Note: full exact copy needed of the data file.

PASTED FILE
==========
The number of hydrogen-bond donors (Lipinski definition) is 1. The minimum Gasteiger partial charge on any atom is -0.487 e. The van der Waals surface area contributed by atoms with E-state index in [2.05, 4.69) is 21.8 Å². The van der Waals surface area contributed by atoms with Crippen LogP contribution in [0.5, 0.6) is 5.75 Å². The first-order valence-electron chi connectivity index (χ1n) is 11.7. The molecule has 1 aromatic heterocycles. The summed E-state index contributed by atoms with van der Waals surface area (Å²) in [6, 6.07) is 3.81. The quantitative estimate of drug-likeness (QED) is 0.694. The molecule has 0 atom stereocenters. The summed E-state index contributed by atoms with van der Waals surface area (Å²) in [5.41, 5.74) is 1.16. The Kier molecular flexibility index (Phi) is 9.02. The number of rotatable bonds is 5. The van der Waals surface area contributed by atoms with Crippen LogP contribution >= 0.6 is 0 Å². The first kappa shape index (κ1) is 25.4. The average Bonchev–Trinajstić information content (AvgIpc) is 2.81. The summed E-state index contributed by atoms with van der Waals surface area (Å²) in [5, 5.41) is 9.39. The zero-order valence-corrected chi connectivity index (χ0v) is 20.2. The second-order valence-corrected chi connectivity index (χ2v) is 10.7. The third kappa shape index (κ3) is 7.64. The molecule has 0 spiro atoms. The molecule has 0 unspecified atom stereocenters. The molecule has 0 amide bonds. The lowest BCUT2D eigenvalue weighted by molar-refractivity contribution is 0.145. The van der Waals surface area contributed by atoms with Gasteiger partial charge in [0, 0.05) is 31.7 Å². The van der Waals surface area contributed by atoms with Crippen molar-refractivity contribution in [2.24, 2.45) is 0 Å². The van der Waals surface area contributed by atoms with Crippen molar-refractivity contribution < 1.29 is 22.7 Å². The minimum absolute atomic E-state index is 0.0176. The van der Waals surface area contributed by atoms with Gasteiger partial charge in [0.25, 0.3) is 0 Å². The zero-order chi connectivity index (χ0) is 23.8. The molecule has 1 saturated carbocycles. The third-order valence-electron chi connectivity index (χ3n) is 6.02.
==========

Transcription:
The number of hydrogen-bond donors (Lipinski definition) is 1. The minimum Gasteiger partial charge on any atom is -0.487 e. The van der Waals surface area contributed by atoms with E-state index in [2.05, 4.69) is 21.8 Å². The van der Waals surface area contributed by atoms with Crippen LogP contribution in [0.5, 0.6) is 5.75 Å². The first-order valence-electron chi connectivity index (χ1n) is 11.7. The molecule has 1 aromatic heterocycles. The summed E-state index contributed by atoms with van der Waals surface area (Å²) in [6, 6.07) is 3.81. The quantitative estimate of drug-likeness (QED) is 0.694. The molecule has 0 atom stereocenters. The summed E-state index contributed by atoms with van der Waals surface area (Å²) in [5.41, 5.74) is 1.16. The Kier molecular flexibility index (Phi) is 9.02. The number of rotatable bonds is 5. The van der Waals surface area contributed by atoms with Crippen LogP contribution >= 0.6 is 0 Å². The first kappa shape index (κ1) is 25.4. The average Bonchev–Trinajstić information content (AvgIpc) is 2.81. The summed E-state index contributed by atoms with van der Waals surface area (Å²) in [5, 5.41) is 9.39. The zero-order valence-corrected chi connectivity index (χ0v) is 20.2. The second-order valence-corrected chi connectivity index (χ2v) is 10.7. The third kappa shape index (κ3) is 7.64. The molecule has 0 spiro atoms. The molecule has 0 unspecified atom stereocenters. The molecule has 0 amide bonds. The lowest BCUT2D eigenvalue weighted by molar-refractivity contribution is 0.145. The van der Waals surface area contributed by atoms with Gasteiger partial charge in [0, 0.05) is 31.7 Å². The van der Waals surface area contributed by atoms with Crippen molar-refractivity contribution in [2.24, 2.45) is 0 Å². The van der Waals surface area contributed by atoms with Crippen molar-refractivity contribution < 1.29 is 22.7 Å². The minimum absolute atomic E-state index is 0.0176. The van der Waals surface area contributed by atoms with Gasteiger partial charge in [0.25, 0.3) is 0 Å². The zero-order chi connectivity index (χ0) is 23.8. The molecule has 1 saturated carbocycles. The third-order valence-electron chi connectivity index (χ3n) is 6.02.